Date of Award
Master of Arts
Daniel J. Rouchie
Jeanne M. Donovan
This survey was designed to study the characteristics and objectives of optometric visual therapy and orthoptics, ophthalmological visual therapy and orthoptics, and from the resulting information study the two disciplines comparatively. One hundred questionnaires were sent to a random sample of optometrists and one hundred identical questionnaires sent to a random sample of ophthalmologists . The questionnaire was designed to elicit information concerning the number of referrals for visual therapy or orthoptics made by each professional group, the types of disorders and visual disturbances recognized as legitimate objectives of visual therapy or orthoptics by each group, and the types or results each professional group hoped to achieve.
Since a great debate rages in the literature between the two groups of eye-care professionals regarding the efficacy and value of the visual therapy offered by each, this researcher felt that before further study could answer questions for the educator regarding effects of treatment upon academic achievement., a clarification of the characteristics and desired outcomes of each type of therapy was in order.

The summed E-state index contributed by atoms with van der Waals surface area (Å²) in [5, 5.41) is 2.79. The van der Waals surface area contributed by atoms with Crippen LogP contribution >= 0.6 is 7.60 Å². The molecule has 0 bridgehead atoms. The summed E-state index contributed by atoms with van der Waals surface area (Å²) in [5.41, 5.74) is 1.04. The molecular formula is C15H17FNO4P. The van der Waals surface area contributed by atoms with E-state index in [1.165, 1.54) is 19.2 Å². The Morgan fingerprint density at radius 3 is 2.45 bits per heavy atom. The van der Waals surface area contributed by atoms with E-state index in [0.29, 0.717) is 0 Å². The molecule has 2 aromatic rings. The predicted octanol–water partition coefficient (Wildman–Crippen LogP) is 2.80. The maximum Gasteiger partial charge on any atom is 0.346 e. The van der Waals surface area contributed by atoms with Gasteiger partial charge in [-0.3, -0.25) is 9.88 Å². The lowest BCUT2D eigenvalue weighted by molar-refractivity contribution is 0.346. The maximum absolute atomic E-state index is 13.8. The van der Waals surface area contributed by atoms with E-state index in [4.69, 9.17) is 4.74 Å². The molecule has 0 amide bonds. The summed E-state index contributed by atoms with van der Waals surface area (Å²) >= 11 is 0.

Of the two hundred questionnaires mailed, forty-three (22%) responses were received. Using the data from these forty-three responses, three null hypotheses regarding the characteristics and objectives of ophthalmological and optometric visual training and orthoptics were tested. The x2 technique for testing independence was applied to the data after it was categorized on contingency tables.
All three null hypotheses were rejected in favor of the following alternate hypotheses:
- The number of referrals made for visual therapy and orthoptics is dependent upon the professional status of ophthalmologist or optometrist.
- The type of visual disturbances recognized as legitimate objectives of visual therapy or orthoptics is dependent upon professional status.
- The desired outcome of visual therapy or orthoptics is dependent upon professional status.
It was inferred from the data that more optometrists make referrals for visual therapy and orthoptics than do ophthalmologists. It was also concluded that while opinions vary widely regarding certain types of visual disturbances recognized as legitimate objectives of therapy, there is agreement between the two professions that fusion and fusional vergence is a legitimate objective. It was further concluded that the two professions are in significant disagreement regarding academic improvement as a desired outcome of visual therapy or orthoptics.
Bueneman, Wanda, "A Survey Comparing the Characteristics and Objectives of Optometric Visual Therapy and Orthoptics and Opthalmoloigcal Visual Therapy and Orthoptics" (1982). Theses. 191.
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